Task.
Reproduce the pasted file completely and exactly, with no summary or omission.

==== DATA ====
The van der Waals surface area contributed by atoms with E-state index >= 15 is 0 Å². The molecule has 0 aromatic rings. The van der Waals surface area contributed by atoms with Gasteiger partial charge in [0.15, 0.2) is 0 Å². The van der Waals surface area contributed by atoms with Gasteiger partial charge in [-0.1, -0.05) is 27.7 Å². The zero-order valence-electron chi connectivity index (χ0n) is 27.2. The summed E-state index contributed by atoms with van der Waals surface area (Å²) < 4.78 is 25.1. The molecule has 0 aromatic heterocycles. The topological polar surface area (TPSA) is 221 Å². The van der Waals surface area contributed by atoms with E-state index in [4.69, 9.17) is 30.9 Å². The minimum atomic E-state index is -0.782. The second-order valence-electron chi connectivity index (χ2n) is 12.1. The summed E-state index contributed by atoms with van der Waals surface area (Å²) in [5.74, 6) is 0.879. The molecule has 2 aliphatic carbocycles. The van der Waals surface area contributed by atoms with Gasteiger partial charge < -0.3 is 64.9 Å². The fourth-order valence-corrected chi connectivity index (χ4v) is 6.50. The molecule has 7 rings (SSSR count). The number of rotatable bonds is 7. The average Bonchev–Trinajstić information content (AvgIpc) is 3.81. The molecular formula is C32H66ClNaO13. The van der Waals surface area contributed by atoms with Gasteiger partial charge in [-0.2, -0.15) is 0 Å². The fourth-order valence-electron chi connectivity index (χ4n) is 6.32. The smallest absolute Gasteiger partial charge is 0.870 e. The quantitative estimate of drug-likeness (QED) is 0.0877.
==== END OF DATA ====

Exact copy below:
The van der Waals surface area contributed by atoms with E-state index >= 15 is 0 Å². The molecule has 0 aromatic rings. The van der Waals surface area contributed by atoms with Gasteiger partial charge in [0.15, 0.2) is 0 Å². The van der Waals surface area contributed by atoms with Gasteiger partial charge in [-0.1, -0.05) is 27.7 Å². The zero-order valence-electron chi connectivity index (χ0n) is 27.2. The summed E-state index contributed by atoms with van der Waals surface area (Å²) < 4.78 is 25.1. The molecule has 0 aromatic heterocycles. The topological polar surface area (TPSA) is 221 Å². The van der Waals surface area contributed by atoms with E-state index in [4.69, 9.17) is 30.9 Å². The minimum atomic E-state index is -0.782. The second-order valence-electron chi connectivity index (χ2n) is 12.1. The summed E-state index contributed by atoms with van der Waals surface area (Å²) in [5.74, 6) is 0.879. The molecule has 2 aliphatic carbocycles. The van der Waals surface area contributed by atoms with Gasteiger partial charge < -0.3 is 64.9 Å². The fourth-order valence-corrected chi connectivity index (χ4v) is 6.50. The molecule has 7 rings (SSSR count). The number of rotatable bonds is 7. The average Bonchev–Trinajstić information content (AvgIpc) is 3.81. The molecular formula is C32H66ClNaO13. The van der Waals surface area contributed by atoms with Gasteiger partial charge in [-0.2, -0.15) is 0 Å². The fourth-order valence-electron chi connectivity index (χ4n) is 6.32. The smallest absolute Gasteiger partial charge is 0.870 e. The quantitative estimate of drug-likeness (QED) is 0.0877.